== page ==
Husband Ray and I spent the month of January skiing. Although we were absolute novices who crashed and burned on numerous occasions, we persevered until we could glide through slalom gates in record time and actually break several ski jump records. We did all this without leaving the warmth and comfort of our home, standing on a balance board in front of the TV while playing Wii Fit.
I am miffed that Ray has bested me at all sports except tightrope walking. Turns out I’m fairly good at maintaining my balance while walking a tightrope between two tall buildings. I was even able to jump over an obstruction, land back on the rope and finish my walk. Pretty cool feat for a couch potato.
I figured I’d beat him at yoga exercises simply because I once took a yoga course with friends Estel and Betty and still have the leotard to prove it. I never could actually relax and see through the third eye in the middle of my forehead, but I did learn to stand on one leg with my eyes closed without falling over. Well, I can’t do that anymore and have the bruises to prove it.
I was demonstrating the tree pose (standing on my right leg with my left foot resting on the thigh of the leg I was standing on) when I fell backward off the balance board, crashed into a table, broke its legs (it was a cheap table), then slammed into an antique floor lamp (not cheap) which bent when it fell against the wall. All this, while Ray sat in a nearby armchair. “It happened too fast for me to catch you,” he apologized, while I wondered what would have broken or bent on him had he managed to get in the way of my backward progress.
As I attempted to recover my dignity by relaxing in the recliner, Ray, a rank amateur at yoga, tried the tree pose ... and executed it perfectly. He’d probably still be standing there on one leg if I hadn’t called him a showoff.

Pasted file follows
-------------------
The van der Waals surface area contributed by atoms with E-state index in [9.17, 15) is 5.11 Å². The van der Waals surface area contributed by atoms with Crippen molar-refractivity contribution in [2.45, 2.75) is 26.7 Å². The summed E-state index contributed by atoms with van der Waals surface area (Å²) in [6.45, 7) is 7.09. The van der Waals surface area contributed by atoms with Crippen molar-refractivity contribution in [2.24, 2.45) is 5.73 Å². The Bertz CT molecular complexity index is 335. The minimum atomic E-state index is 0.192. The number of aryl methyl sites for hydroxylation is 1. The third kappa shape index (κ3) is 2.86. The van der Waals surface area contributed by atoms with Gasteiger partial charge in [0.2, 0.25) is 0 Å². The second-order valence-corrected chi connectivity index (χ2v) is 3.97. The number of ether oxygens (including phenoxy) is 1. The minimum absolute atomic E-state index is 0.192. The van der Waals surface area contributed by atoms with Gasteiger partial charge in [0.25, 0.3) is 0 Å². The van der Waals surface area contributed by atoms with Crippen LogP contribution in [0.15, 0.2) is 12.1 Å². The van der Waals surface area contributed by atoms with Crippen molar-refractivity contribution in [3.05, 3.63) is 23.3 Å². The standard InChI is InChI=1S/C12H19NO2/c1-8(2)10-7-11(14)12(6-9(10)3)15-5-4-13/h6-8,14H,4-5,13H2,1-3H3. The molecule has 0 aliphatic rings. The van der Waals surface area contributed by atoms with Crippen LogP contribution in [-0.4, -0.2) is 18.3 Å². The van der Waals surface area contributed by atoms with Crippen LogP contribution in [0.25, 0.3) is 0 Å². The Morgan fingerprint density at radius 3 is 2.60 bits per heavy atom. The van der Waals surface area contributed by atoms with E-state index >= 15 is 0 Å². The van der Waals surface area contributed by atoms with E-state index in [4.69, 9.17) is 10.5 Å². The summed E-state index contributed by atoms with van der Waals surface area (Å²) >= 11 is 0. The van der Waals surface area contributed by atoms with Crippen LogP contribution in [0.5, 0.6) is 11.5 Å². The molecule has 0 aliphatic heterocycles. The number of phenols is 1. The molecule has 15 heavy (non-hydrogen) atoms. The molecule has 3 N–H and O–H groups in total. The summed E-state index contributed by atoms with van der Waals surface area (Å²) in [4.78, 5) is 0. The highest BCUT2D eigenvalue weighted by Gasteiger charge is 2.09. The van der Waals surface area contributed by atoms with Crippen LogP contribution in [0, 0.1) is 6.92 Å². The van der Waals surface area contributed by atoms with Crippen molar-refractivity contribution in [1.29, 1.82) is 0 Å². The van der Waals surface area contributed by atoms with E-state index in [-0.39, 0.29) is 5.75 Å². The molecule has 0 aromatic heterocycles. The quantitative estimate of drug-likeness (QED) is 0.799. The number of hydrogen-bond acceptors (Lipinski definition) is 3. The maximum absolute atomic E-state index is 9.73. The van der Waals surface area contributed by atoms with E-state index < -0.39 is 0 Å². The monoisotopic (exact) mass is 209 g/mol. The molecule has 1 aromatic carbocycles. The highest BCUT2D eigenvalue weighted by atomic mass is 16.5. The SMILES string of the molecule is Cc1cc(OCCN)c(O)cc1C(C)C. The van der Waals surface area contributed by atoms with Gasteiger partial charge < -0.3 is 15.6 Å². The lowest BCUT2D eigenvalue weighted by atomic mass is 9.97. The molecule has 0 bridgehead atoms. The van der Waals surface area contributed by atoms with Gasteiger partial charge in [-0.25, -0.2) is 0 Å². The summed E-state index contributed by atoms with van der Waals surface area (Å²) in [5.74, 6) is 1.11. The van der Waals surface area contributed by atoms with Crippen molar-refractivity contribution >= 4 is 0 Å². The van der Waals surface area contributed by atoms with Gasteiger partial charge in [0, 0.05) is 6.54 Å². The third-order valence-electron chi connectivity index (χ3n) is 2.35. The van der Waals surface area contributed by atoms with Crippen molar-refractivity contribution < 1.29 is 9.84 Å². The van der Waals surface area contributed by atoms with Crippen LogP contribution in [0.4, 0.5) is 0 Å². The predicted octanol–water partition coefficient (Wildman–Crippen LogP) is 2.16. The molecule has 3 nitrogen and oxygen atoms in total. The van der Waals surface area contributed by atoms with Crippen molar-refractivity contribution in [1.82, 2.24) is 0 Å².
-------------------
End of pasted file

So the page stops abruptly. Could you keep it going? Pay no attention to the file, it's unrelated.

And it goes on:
I don’t even want to see him try step aerobics for fear he’ll be better than I who, in a long-ago dance aerobics class, learned that I can’t tell the difference between my right foot and left. The darned balance board knows if I’m stepping on the board with the wrong foot and lowers my grade. Then it points out everything I did wrong and tells me to watch the Miis’ feet who are taking the class with me. For those of you who aren’t familiar with the Wii game system, a Mii is a little cartoon character you can create in your own image.
My Mii looks very much like me with regard to hair color and style, even facial features. And now it looks far too much like me for my comfort. That’s because when you first start up Wii Fit, stand on the balance board, input your age, height and the weight of the clothes you are wearing, it weighs and tests you, then gives your Body Mass Index and Wii Fit age.
After doing that, it puffed up my Mii and told me I had a lot of work to do. Every day when I step on the balance board, it groans. Ray’s Mii, on the other hand, stayed the same size and cheers when he steps on the board. Perhaps I should claim I am wearing 20 pounds of clothes ... that’s the ticket. I’ll bet that will shrink my Mii to normal size.
The good news is my Wii Fit age has declined by 19 years, but so has Ray’s. The bad news is I’m still afraid to try the tree pose. I think that, when I get up nerve to try it again, Ray should spot me. I’m pretty sure he will because our new table isn’t cheap.
— Marsha Henry Goff is a freelance writer in Lawrence whose latest book is “Human Nature Calls.”